while the terrified Tokyo office workers (whom happen to all be female) scream snippets of Japanese panic in a continuous cycle of whimpering annoyance, even long after they have fled the area of torment. Being in Japanese I cannot interpret what they are saying, but I would not be surprised if it were something along the lines of: “Why can’t I stop whimpering!”. It almost incites you to turn the sound off and miss out on the rest of the audio the game has to offer which is, in contrast, deafeningly good.
In the end though, it all boils down to one question: is it better than Rare‘s masterpiece Goldeneye? Eurocom: You are getting very close.
At a RRP of AUD$69.95, this game is a steal. At the price I stumbled upon it for (AUD$38) — it is positively grand-theft.
Final Fight One – Gameboy Advance
When gamers of my vintage turn maudlin and talk about the good old days when a large portion of video games involved players taking the role of some protagonist who subsequently goes on a rampage of kicking the living snot out of hoards of nameless thugs, they invariably speak about titles such as Double Dragon, Streets of Rage, Golden Axe and Final Fight. Readers — the good old days are back.
I had been eying off the GBA edition of Final Fight — titled imaginatively as Final Fight One — for some time. The only aspect of the game which prevented be from authorising the expenditure on it was the fact that it cost AUD$50. While this price represents the absolute most I am prepared to expend for any GBA game, it is still significantly higher than what I am willing to spend for a port of a thirteen year old arcade game — regardless of the fact that I consider it to be the pinnacle of the entire beat-’em-up genre.
For those of you who may not have any recollection of this game or have not had the privilege of playing it, Final Fight is a side-scrolling beat-’em-up from Capcom. The “story” line involves the mayor’s daughter being kidnapped by a mad gang who act under the quite appropriate and non-cliché moniker of “Mad Gear”. Mad Gear’s motive for committing this heinous act is to try and sway the mayor to let them have full reign of the city’s criminal activities without intervention; for which they will also generously enhance the mayor’s salary and not harm his attractive daughter.
Naturally Jessica’s boyfriend — Cody — and his colleague — Guy — are both skilled hand-to-hand combatants while the Mayor — Mike Haggar — is a 6′ 6″ tall, champion street-fighter who weighs a very mayoral 297 lbs.. Please do not try to extol how unrealistic this is; I will not have a bar of it — there are similar precedents in actuality.
The main reason behind my affection for this game is it’s unparalleled pick-up-and-play qualities combined with numerous named opponents (even if there are twenty punks all named “Bred” who, in turn, all look strikingly similar) and meaty, bone-jarring hits. It may also be because I can count on my nose all of the video games where you, as the mayor of a city, can walk around the street, sans-shirt, dropping people on their heads.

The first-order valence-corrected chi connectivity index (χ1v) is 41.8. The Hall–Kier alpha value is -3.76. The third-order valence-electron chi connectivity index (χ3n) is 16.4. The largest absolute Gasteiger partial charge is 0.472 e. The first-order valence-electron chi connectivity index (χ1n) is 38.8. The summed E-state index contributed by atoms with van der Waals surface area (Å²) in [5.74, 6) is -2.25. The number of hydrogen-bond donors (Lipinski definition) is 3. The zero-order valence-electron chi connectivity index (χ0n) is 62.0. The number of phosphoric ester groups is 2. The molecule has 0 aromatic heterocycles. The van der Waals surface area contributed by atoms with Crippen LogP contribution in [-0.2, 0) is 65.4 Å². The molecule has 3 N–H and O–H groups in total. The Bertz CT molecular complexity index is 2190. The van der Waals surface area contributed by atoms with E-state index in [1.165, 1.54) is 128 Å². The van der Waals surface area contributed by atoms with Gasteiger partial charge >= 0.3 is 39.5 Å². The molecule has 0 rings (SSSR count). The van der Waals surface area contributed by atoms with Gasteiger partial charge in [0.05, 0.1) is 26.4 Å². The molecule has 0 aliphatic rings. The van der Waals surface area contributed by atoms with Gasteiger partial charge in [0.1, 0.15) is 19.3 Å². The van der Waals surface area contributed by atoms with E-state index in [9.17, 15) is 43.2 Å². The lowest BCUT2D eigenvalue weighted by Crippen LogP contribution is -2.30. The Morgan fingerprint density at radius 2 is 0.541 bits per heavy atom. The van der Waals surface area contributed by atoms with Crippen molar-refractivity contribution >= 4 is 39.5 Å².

The only quibble I have with the game is that the developers have changed parts of it slightly to be more, I guess, politically correct. During Mike Haggar’s conversation with the leader of Mad Gear in the original version he vents: “You sons of a …”; whereas in the GBA version its: “You fiend!”. Other parts have a more sanitized feel to them too. They have removed the acrobatic female punk “Poison” and replaced her with a male version called “Billy”. I guess it isn’t PC for the mayor to beat up a girl — even if she is trying to rip his scrotum off.
The original version also had an engaging exchange between Guy and Cody during the attract mode prologue. It went something similar to this:
Cody: “Jessica was kidnapped!”
Cody: “My sweet heart since childhood.”
Guy: “The Mad Gears must pay! She’s my friend too. Count me in!”
This is probably the best writing I have ever seen in this genre; it makes you feel sympathetic towards Guy with his sudden bouts of amnesia. Alas, they have changed this dialogue in the portable version — it now actually makes sense. I can only hope that the final scene where Guy kicks Cody in the back of the head for no apparent reason before running off into the night, still remains.
Just a warning to you: if I see anyone on the street who look anything remotely like the villains “J” or “Two P” from this game, I will become extremely agitated; especially if you attempt to approach me from behind.
On a final note, I had a dream last night. In this dream I was playing a new X-COM game in the same style as UFO: Enemy Unknown. It was a very good dream.